In the Mouth 54.5/60

The whisky enters the mouth with a dry brash flavour which delights me. I taste a firm presence of oak and cedar as the dry flavour oozes sap and spice. There is also a grassy component which reminds me of fresh hay which has been allowed to dry in the windrows before being put up into stacks. Alongside the dry wood spices is a lightly sweet mixture of butterscotch, honeycomb and corn syrup. These sweet impressions are mild in comparison to the overtly dry spice, yet they are firm enough to bring about a balance of sorts, and I am quite happy to continue to sip. Rounding out the flavour profile are bits of bittersweet chocolate and impressions of the somewhat pungent presence of baking spice (cinnamon, cloves and nutmeg).

When I add a cube of ice, a creaminess develops, however the flavour profile remains relatively consistent. When I add a splash of cola, The resulting ‘Buckeroo‘ tastes absolutely delicious. (Of course sipping is delicious as well.)

In the Throat  13.5/15

Jefferson’s Reserve has a medium length exit which is remarkably smooth for a spirit which is just over 90 proof. The whiskey does swat the tonsils a little on the way down, and it does heat the palate as you indulge yourself. However, the glowing warmth that rises from the stomach back up through the throat is absolutely delightful. A dry spiciness which hints at baking spices is left glowing on the palate.

The Afterburn 9/10

Jefferson’s Reserve is a delightful bourbon. I found its dry spiciness and building oak flavours very appealing. The spirit shows evidence of age in both the aroma and in the flavour, and that age has given rise to a spirit which displays character, balance, and smoothness.

You may read some of my other Whiskey Reviews (click the link) if you wish to have some comparative reviews.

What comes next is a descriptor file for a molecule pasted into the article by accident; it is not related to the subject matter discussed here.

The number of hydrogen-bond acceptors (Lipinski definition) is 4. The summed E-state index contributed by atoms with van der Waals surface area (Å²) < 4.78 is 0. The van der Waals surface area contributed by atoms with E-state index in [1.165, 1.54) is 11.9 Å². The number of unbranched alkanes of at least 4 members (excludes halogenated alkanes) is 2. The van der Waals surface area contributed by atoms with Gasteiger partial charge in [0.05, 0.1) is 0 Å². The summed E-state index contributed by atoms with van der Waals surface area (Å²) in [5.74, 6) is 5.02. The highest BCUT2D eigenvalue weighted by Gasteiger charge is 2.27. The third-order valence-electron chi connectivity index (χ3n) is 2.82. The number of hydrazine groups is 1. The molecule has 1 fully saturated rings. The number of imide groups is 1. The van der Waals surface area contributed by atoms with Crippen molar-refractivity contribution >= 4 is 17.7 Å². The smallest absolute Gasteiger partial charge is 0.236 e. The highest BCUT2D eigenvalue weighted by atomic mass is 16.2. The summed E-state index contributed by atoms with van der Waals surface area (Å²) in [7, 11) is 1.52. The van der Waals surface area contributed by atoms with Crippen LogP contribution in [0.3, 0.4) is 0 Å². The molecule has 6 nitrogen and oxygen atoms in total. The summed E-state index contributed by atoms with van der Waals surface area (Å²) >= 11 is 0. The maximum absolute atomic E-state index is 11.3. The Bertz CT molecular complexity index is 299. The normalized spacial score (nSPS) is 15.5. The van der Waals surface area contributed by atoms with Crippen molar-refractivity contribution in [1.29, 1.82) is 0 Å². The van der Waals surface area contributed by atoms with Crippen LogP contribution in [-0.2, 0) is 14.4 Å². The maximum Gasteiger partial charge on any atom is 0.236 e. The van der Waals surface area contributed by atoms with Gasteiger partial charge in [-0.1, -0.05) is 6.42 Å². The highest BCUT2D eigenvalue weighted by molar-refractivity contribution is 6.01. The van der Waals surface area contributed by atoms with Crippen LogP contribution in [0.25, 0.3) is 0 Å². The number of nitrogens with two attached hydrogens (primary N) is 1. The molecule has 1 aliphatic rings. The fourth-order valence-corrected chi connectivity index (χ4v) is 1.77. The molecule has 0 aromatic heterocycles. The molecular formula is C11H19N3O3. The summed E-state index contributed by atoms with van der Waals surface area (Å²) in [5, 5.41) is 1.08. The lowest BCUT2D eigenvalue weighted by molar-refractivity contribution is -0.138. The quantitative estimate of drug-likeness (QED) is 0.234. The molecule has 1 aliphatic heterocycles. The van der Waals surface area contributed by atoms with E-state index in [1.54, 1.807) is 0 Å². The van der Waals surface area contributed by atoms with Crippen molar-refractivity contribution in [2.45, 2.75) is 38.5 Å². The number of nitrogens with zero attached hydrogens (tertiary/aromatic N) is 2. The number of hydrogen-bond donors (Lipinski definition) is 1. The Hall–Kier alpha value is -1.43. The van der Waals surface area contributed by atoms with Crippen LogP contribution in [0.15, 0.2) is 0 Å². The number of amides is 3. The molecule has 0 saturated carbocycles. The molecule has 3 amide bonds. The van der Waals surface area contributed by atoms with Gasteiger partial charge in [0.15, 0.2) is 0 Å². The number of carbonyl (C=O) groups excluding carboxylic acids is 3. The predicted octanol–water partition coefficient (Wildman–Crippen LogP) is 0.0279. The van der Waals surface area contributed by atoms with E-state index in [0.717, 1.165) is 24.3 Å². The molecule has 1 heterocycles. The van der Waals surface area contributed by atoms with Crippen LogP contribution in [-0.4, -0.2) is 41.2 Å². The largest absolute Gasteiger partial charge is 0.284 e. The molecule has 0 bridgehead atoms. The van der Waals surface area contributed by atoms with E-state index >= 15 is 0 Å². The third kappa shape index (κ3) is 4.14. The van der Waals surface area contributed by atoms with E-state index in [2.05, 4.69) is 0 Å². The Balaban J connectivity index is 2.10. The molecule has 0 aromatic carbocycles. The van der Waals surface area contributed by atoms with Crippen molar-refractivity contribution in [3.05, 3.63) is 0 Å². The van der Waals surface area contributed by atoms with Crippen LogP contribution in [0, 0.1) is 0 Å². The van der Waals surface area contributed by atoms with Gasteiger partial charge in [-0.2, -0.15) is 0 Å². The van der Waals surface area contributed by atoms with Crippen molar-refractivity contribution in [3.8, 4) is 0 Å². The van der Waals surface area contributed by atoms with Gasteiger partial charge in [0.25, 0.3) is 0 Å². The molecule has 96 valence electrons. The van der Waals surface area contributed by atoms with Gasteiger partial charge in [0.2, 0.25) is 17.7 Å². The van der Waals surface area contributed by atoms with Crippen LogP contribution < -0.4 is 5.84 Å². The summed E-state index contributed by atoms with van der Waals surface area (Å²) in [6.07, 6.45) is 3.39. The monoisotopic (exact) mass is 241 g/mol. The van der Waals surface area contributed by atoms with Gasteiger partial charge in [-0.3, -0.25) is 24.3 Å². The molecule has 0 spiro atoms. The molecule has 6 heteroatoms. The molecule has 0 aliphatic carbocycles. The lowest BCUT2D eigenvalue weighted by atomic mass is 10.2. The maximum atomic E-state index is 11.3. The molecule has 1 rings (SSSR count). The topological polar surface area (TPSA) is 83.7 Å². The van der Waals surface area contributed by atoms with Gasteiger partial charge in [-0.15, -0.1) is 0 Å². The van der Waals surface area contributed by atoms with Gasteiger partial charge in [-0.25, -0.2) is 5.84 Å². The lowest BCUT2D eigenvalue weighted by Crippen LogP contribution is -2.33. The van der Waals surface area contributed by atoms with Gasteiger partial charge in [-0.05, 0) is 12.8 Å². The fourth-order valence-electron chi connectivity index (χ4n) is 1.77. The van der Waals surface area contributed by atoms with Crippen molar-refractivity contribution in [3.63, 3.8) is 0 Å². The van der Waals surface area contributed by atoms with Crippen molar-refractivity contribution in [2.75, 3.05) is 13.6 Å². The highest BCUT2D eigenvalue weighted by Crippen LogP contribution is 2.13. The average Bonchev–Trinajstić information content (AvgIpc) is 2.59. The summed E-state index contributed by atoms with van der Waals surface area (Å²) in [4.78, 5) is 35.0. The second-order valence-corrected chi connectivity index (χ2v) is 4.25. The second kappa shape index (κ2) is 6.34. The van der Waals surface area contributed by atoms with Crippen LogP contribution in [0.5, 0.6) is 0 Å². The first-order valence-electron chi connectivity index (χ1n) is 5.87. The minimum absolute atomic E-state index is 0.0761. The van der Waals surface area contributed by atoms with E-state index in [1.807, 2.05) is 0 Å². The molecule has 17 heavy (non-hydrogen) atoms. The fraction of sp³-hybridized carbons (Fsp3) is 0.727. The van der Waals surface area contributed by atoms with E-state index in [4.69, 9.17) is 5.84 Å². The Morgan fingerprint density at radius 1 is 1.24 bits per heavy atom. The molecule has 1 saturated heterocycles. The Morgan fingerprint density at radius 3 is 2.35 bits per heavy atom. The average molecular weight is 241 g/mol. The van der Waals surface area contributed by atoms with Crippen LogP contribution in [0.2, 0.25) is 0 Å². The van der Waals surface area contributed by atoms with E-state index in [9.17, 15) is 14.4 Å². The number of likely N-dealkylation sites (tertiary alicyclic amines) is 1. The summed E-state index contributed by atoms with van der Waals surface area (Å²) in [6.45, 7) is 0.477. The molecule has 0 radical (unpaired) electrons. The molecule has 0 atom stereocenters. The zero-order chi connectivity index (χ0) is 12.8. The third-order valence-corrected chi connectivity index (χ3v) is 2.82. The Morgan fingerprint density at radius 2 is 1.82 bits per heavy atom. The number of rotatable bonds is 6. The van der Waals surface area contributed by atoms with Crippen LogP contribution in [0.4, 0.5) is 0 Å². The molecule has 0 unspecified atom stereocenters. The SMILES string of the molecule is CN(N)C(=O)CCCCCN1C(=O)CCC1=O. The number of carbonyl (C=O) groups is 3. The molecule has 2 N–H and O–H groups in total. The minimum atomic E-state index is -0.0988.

As always you may interpret the scores I provide as follows.

0-25 A spirit with a rating this low would actually kill you.
26-49 Depending upon your fortitude you might actually survive this.
50 -59 You are safe to drink this…but you shouldn’t.
60-69 Substandard swill which you may offer to people you do not want to see again.
70-74 Now we have a fair mixing rum or whisky.  Accept this but make sure it is mixed into a cocktail.
75-79 You may begin to serve this to friends, again probably still cocktail territory.
80-84 We begin to enjoy this spirit neat or on the rocks. (I will still primarily mix cocktails)
85-89 Excellent for sipping or for mixing!
90-94 Definitely a primary sipping spirit, in fact you may want to hoard this for yourself.
95-97.5 The Cream of the Crop
98+ I haven’t met this bottle yet…but I want to.

Very loosely we may put my scores into terms that you may be more familiar with on a Gold, Silver, and  Bronze medal  scale as follows:

70 – 79.5    Bronze Medal (Recommended only as a mixer)
80 – 89.5     Silver Medal (Recommended for sipping and or a high quality mixer)
90 – 95         Gold Medal (Highly recommended for sipping and for sublime cocktails.)
95.5+            Platinum Award (Highest Recommendation)